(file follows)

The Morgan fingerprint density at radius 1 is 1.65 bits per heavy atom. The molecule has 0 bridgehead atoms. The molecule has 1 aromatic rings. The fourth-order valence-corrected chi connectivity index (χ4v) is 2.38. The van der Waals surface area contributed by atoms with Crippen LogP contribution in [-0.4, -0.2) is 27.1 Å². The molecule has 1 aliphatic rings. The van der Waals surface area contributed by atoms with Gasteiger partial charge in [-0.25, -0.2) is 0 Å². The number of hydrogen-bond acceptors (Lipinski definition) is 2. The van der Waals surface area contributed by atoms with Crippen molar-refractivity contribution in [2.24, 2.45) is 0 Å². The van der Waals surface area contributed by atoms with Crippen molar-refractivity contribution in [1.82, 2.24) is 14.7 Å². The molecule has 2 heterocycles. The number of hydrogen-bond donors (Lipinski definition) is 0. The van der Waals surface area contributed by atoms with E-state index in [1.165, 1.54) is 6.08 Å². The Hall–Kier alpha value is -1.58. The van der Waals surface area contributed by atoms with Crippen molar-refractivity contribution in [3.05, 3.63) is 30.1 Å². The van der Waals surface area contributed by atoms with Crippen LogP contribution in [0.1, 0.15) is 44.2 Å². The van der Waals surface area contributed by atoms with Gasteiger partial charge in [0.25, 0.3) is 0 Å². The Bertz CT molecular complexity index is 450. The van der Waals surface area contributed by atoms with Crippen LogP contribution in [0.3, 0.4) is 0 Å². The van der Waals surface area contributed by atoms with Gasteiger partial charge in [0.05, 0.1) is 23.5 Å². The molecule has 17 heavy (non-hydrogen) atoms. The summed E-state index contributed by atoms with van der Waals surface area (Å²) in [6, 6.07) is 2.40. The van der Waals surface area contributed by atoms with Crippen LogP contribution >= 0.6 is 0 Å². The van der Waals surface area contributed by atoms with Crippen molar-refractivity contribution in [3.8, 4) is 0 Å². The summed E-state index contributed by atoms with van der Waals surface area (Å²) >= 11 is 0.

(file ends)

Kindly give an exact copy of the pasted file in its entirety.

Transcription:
The Morgan fingerprint density at radius 1 is 1.65 bits per heavy atom. The molecule has 0 bridgehead atoms. The molecule has 1 aromatic rings. The fourth-order valence-corrected chi connectivity index (χ4v) is 2.38. The van der Waals surface area contributed by atoms with Crippen LogP contribution in [-0.4, -0.2) is 27.1 Å². The molecule has 1 aliphatic rings. The van der Waals surface area contributed by atoms with Gasteiger partial charge in [-0.25, -0.2) is 0 Å². The number of hydrogen-bond acceptors (Lipinski definition) is 2. The van der Waals surface area contributed by atoms with Crippen molar-refractivity contribution in [2.24, 2.45) is 0 Å². The van der Waals surface area contributed by atoms with Crippen molar-refractivity contribution in [1.82, 2.24) is 14.7 Å². The molecule has 2 heterocycles. The number of hydrogen-bond donors (Lipinski definition) is 0. The van der Waals surface area contributed by atoms with E-state index in [1.165, 1.54) is 6.08 Å². The Hall–Kier alpha value is -1.58. The van der Waals surface area contributed by atoms with Crippen molar-refractivity contribution in [3.05, 3.63) is 30.1 Å². The van der Waals surface area contributed by atoms with Crippen LogP contribution in [0.1, 0.15) is 44.2 Å². The van der Waals surface area contributed by atoms with Gasteiger partial charge in [0.25, 0.3) is 0 Å². The Bertz CT molecular complexity index is 450. The van der Waals surface area contributed by atoms with Crippen LogP contribution in [0.3, 0.4) is 0 Å². The van der Waals surface area contributed by atoms with Gasteiger partial charge in [0.05, 0.1) is 23.5 Å². The molecule has 17 heavy (non-hydrogen) atoms. The summed E-state index contributed by atoms with van der Waals surface area (Å²) in [6, 6.07) is 2.40. The van der Waals surface area contributed by atoms with Crippen LogP contribution >= 0.6 is 0 Å². The van der Waals surface area contributed by atoms with Crippen molar-refractivity contribution in [3.8, 4) is 0 Å². The summed E-state index contributed by atoms with van der Waals surface area (Å²) >= 11 is 0.